Intellectual merit: This collaborative proposal requests funds for 3 years to analyze water by Fourier transform infrared spectrometry (FTIR) in minerals from peridotite xenoliths brought up by kimberlite magmas in cratons and their margins. The key physical property evoked in this project is the hydrolytic weakening of olivine (and potentially pyroxene and garnets) that occurs when hydrogen (H) is incorporated as a trace element in mineral defects of these ?nominally anhydrous? minerals. The main purpose is to test in the Slave craton (Canada) and the Siberian craton (Russia) whether the olivines at the bottom of the lithosphere have low water contents (amount of H calculated as ppm H2O) similar to what may be observed beneath the Kaapvaal craton (Peslier et al., 2010a). If this is the case, the hypothesis that dry olivines at the base of the lithosphere are in part responsible for a high viscosity contrast between a strong lower lithosphere and a more deformable asthenosphere would be confirmed as a general mechanism for craton longevity. If cratons other than the Kaapvaal do not have dry olivines at the bottom of their lithosphere, then other mechanisms will have to be proposed for craton longevity and the role of water in cratonic root survival will have to be re-assessed. A second part of this proposal is to explore the water distribution in mantle minerals at craton margins, using xenoliths from post-Archean mobile belts surrounding the Kaapvaal craton (Proterozoic Namaqua-Natal and Rehoboth terranes, South Africa and Namibia), and at Kilbourne Hole (Phanerozoic continental rift, southern New Mexico, USA), and decipher the role of water in the preservation of these terrains? mantle roots. In all parts of the proposal, all peridotite minerals (not only olivine) will be analyzed for water on well-characterized xenoliths in terms of petrography, major and trace elements, and radiogenic isotopes. Ten samples per xenolith suite will be selected, spanning the widest possible range of equilibration pressures. The effect on water content of melting, metasomatism or refertilization in the mantle, and water loss or gain during host magma ascent will be assessed. This work will also provide information on hydrogen speciation in mantle minerals. The water contents will then be incorporated into laws of viscous creep of olivine assemblages to estimate their effect on mantle rheology. This project will provide crucial data and constraints on Earth geodynamics and continental lithosphere history and longevity.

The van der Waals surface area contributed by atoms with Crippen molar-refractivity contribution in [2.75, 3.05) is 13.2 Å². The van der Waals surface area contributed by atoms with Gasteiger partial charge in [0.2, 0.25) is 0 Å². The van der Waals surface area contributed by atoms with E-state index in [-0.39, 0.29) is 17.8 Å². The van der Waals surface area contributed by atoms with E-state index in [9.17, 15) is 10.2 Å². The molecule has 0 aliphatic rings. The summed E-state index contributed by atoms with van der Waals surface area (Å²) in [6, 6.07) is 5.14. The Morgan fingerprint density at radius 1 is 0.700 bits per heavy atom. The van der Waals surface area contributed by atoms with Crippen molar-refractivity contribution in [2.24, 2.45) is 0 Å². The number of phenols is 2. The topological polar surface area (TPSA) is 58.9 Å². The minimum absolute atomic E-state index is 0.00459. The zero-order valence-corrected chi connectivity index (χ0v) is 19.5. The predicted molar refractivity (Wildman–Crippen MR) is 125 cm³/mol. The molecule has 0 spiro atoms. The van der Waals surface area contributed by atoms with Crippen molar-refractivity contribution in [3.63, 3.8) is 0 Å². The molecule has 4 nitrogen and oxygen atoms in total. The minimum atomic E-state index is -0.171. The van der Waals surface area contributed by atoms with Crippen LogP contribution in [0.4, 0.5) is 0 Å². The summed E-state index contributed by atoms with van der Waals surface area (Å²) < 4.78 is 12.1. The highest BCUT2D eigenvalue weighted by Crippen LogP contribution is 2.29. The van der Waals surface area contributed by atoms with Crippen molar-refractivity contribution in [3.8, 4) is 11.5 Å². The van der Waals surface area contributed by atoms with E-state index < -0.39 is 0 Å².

Broader impacts. The analyses will be performed on a NSF-funded FTIR. Two graduate students, and two undergraduate students will benefit from this study. The graduate students will have enhanced their skills for future employment in the geosciences by performing complex analytical tasks in combination with comprehensive modeling of the data. Undergraduate students will be included in the research via various available internship, senior thesis, and work-study programs. Students from underrepresented populations (a large portion of enrolled students at the University of Houston) will have important access to state-of-theart equipment and cutting-edge research in petrology and geochemistry. The collaboration is cross-institutional and international, work will be presented at international conferences, and peer-reviewed papers will come out of this study. The results from this work will be crucial for our understanding of Earth?s mantle dynamics and will bring fundamental data to scientists interested in geodynamic modeling, rock deformation, seismology, mantle thermal conductivity and electrical resistivity, volcanology, and the history of continents.